PAIGE CAMPBELL | EVERGREEN PHOTO ILLUSTRATION
We all learned about sex in one way or another, most of us through an unqualified physical education teacher in fifth grade, an uneducated sibling or through watching dirty movies. Many of us, however, didn’t learn until after we had experimented, when the information would have been beneficial.
For their own benefit, children deserve comprehensive sexual education given in the home and in schooling before they reach the age of 10.
“Kids often don’t receive sex ed until after they’ve started experimenting, and by this point, they’re likely being unsafe and have a misunderstanding of consent,” said Steven Hobaica, clinical psychology doctoral candidate at WSU. “If we provide comprehensive sex ed at a young age, it’ll be preventative, and youth will be more prepared to engage in sex when and if they reach that point.”
Children will start to ask questions about sex and their bodies at fairly young ages, and it is the responsibility of the parent to provide them with correct information.
“Kids ask so many questions — they’re little ‘why’-machines, they’re so curious,” said Elizabeth Soliday, professor of human development at WSU Vancouver. “They always want to know what other people are doing or what those animals are doing and the best thing to do is be direct and fact-based because that sets the stage.”
Soliday recommended parents explain sex using “golden opportunities” children provide themselves rather than have a formal sit-down talk, as the latter can induce anxiety. Blythe Duell, a professor of human sexuality at WSU and mother of a 6-year-old, said it could be a mistake for parents to jump the gun and force the talk when the child isn’t ready.
Personally, my parents were incredibly open about all topics with my brother and myself as children. Any question I asked was answered honestly, so I was shocked to find out recently that this wasn’t the case for most people. I received “the talk” when I was 7 and I was in the mood for a deep conversation with my parents and at the dinner table I asked what sex was.
I got what I felt like was a common experience. They told me sex is between two people who love each other, and the penis goes in the vagina and sometimes it can make a baby and it feels really good. I didn’t realize until starting research for this piece how uncommon that parent-to-child conversation is at such a young age.
This conversation and openness with my parents gave me a very healthy relationship with my feelings about sex. I never felt I had to “put out” to be cool nor did I feel the need remain abstinent until marriage. It came down, simply, to my decision on that matter.
“Parents of especially daughters often focus on, ‘You don’t want to get pregnant’ or, ‘You don’t want to get STIs,’ ” Duell said. “I think it’s important to recognize that a healthy sexual relationship can be a good, wonderful and fulfilling thing and mentioning that in the conversation can change the expectations kids have of their future sexual relationships.”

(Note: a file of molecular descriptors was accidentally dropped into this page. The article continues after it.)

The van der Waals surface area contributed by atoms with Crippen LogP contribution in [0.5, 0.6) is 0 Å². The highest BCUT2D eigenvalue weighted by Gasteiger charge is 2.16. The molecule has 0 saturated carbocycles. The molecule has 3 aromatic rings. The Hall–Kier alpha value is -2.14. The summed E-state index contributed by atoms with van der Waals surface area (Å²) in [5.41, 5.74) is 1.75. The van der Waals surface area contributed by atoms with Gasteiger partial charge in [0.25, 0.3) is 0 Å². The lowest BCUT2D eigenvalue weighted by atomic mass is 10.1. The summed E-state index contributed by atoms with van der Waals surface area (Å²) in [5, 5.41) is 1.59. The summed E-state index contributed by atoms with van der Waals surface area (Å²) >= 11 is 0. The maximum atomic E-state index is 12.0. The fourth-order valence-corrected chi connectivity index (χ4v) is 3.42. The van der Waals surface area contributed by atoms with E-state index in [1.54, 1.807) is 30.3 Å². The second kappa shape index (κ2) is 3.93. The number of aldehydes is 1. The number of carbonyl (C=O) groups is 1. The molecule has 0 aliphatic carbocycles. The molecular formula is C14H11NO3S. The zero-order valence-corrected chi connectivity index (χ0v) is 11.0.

My sexual education in school was dismal and came far later than was helpful. I learned that I’d grow breasts when I was in fourth grade from an hour-long video, I learned I’d get a period in a similar video a year later and didn’t learn anything more until my junior year of high school during our STI unit. My teachers never addressed sexualities outside the heterosexual norm.
Hobaica’s research focuses on how inclusivity in sex education is related to positive health outcomes in LGBTQ+ students. He said it’s more likely that with increased access to information comes increased normalization and awareness of sexual and gender identities and types of sex, which leads to better overall health for a vulnerable population.
“My research argues that exclusive, heteronormative and cisnormative sex education likely contributes to these poor health outcomes,” Hobaica said.
Heternormativity is the belief that most people in the world engage in strictly heterosexual relationships; cisnormativity is the belief that most people conform to the gender that matches their sex at birth.
Young children learn a lot about sex through the language they hear educators use. Both Duell and Soliday agree knowing the technical language rather than jargon for their private parts can help young kids in the case of assault or injury.
Soliday explained a situation where her son injured himself while playing at recess and hurt his testicles. Explaining that he hurt his private part was not enough for Soliday to understand how to help her son. In this situation, their relationship allowed him to effectively communicate his pain.
“When they’re first learning words and learning about their bodies they’ll say things like, ‘This is my arm, this is my leg, this is my weewee,’ and that’s an opportunity to give them the appropriate term,” Soliday said. “Having that knowledge allows you to communicate and then later on in life when you start being intimate you can communicate your wants and needs with your partner.”